While experts say the country is not on track to reach its Smokefree 2025 goal, Chair of the Advisory Board for the centre of Health Law at the University of Ottawa believes it is "entirely possible with intelligent regulation".
A report by Action for Smokefree 2025 states that the country needs a rapid change and Professor David Sweanor is looking to vaping for the answers.
Mr Sweanor told TVNZ1's Breakfast this morning if smoking wasn't a thing, he wouldn't be advocating for vaping, but added the alternative is at least 95 per cent less hazardous that smoking.
He said it was important to reduce risks, give people alternatives and truthful information.
"What can we do? Why do we simply allow cigarette companies to sell cigarettes, not give people alternatives, not give them truthful information? And in many countries, including Australia, they deal with this by saying we'll ban the safer alternative, we'll make it hard for people to have an alternative to cigarettes.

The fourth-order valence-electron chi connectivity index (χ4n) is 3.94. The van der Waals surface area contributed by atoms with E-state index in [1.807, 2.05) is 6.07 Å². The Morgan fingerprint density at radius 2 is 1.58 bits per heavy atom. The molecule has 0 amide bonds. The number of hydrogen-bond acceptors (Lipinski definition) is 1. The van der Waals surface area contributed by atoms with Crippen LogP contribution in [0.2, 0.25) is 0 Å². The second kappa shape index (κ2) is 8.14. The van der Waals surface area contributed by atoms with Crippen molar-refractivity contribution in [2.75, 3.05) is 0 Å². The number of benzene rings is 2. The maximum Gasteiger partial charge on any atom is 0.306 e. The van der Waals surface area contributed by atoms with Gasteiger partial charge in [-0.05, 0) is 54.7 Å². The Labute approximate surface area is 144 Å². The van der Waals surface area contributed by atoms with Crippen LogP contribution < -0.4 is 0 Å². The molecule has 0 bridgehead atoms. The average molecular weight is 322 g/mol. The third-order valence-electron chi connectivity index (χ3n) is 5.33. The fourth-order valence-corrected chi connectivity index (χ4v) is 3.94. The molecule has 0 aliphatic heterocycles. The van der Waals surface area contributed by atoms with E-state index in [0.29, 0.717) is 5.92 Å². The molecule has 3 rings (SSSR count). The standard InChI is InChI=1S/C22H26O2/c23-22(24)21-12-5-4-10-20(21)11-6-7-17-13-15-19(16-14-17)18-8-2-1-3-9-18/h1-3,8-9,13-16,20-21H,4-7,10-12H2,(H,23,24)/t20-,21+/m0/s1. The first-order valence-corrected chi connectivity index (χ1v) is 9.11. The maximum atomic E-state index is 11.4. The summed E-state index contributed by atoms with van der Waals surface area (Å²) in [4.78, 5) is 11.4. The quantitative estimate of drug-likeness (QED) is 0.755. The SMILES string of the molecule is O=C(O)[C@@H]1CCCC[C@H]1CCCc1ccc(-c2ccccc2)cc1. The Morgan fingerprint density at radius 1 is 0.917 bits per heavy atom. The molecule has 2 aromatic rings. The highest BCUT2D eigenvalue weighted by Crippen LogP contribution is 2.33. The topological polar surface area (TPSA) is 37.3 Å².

"We end up with policy that's actually protecting the cigarette cartel, protecting the profits of cigarette companies rather than protecting public health.
"Here's our leading cause of preventable death, the harm is almost entirely because of the delivery system - people are smoking to get nicotine but they're dying because of inhaling smoke. What can we do here? We can get people off combustion."
Mr Sweanor said in order to do so, there needs to be a relative advantage to lower risk products, including vaping, and believes New Zealand could lead by example for the rest of the world.
"New Zealand is fortunately one of those country's that the world will pay attention to and has a history of doing rational policies, setting precedents on everything from votes for women, to gay marriage, to reducing cigarette smoking."